Monday, October 28, 2013

Let's Knit Together

I look forward to knitting in a group (maybe because that's where I first learned to knit). It is fun being with people who have the same interest and who "get" why knitting can be so addicting!

So, I'm excited to be joining some friends this Wednesday to sit around a living room, knit, chat and eat goodies!

Event details here.

Saturday, June 15, 2013

Knitting stories - Part I

Prompted by a new series of knitting books, Stories in Stitches, I want to tell part of my knitting story and record some of the more recent influences on that story.

Little Girls Learning to Knit and Embroider. ~1974 Sakeji School, Zambia. Photographer Unknown.

I learned to knit on Saturday mornings at boarding school when I was six (early 1970s) in Miss Hoyte's sitting room (or outside). Every term we were assigned a knitting project and some type of sewing project. Church ladies from Canada or England or the U.S. would send drawstring bags to the school, and we would pick out the bag we wanted to use for that term.

Besides at Saturday morning handwork, we would work on our projects throughout the week, especially during the midday rest hour, when we were required to quietly stay on our beds and read or do handwork (or sleep--but I don't remember that anyone did that).

Knitting with Mrs. Hess at The River after Swimming. Early 1970s. Sakeji School, Zambia. Photographer Unknown.

Another favorite time for handwork was "down at the river" after swimming or in the evenings when we were read a bedtime story.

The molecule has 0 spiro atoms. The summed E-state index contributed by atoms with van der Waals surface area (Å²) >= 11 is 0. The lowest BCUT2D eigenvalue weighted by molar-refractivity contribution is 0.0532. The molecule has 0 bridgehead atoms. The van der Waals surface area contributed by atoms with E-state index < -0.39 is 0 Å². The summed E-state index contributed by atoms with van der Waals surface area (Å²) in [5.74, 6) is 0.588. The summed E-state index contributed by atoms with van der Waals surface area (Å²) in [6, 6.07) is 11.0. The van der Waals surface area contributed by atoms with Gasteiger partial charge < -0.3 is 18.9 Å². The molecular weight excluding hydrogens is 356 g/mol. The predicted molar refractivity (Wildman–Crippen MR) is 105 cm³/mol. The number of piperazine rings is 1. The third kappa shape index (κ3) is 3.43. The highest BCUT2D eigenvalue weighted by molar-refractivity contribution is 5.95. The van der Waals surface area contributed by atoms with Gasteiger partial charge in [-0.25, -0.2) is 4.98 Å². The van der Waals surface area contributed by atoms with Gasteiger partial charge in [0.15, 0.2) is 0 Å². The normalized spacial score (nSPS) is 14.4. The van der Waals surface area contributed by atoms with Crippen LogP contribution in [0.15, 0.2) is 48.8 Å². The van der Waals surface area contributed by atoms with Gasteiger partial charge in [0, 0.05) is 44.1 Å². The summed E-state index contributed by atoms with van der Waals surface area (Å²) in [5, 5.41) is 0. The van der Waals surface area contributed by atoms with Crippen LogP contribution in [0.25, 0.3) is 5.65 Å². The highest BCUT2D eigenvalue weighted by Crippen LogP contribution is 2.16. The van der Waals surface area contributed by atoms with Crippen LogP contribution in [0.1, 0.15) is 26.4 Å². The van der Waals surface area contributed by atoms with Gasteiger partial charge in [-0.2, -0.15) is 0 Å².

One of the teachers who read to us was an excellent lace knitter. She had a book stand to hold the book on her lap so that she could keep knitting while reading out loud to us. Occasionally, she would have to stop reading and attend to her knitting, but mostly she read and knitted uninterrupted. She knit a lace tablecloth for every former pupil who got married.

(To be continued.)

Monday, January 07, 2013

Cooperative Press birthday celebration

My recent entry into the Twitter world brought this independent knitting book publisher to my attention--and a contest:

While, yes, it would be nice to win, I am happy merely to have learned about the books the press publishes. Here are just two:

History on Two Needles by Annie Modesitt -- from whom I took my one and only paid knitting class.

Ancient Egypt in Lace and Color by Anna Dalvi -- because it combines my interests in ancient history and knitted lace!

The celebration runs through the end of the month--check it out!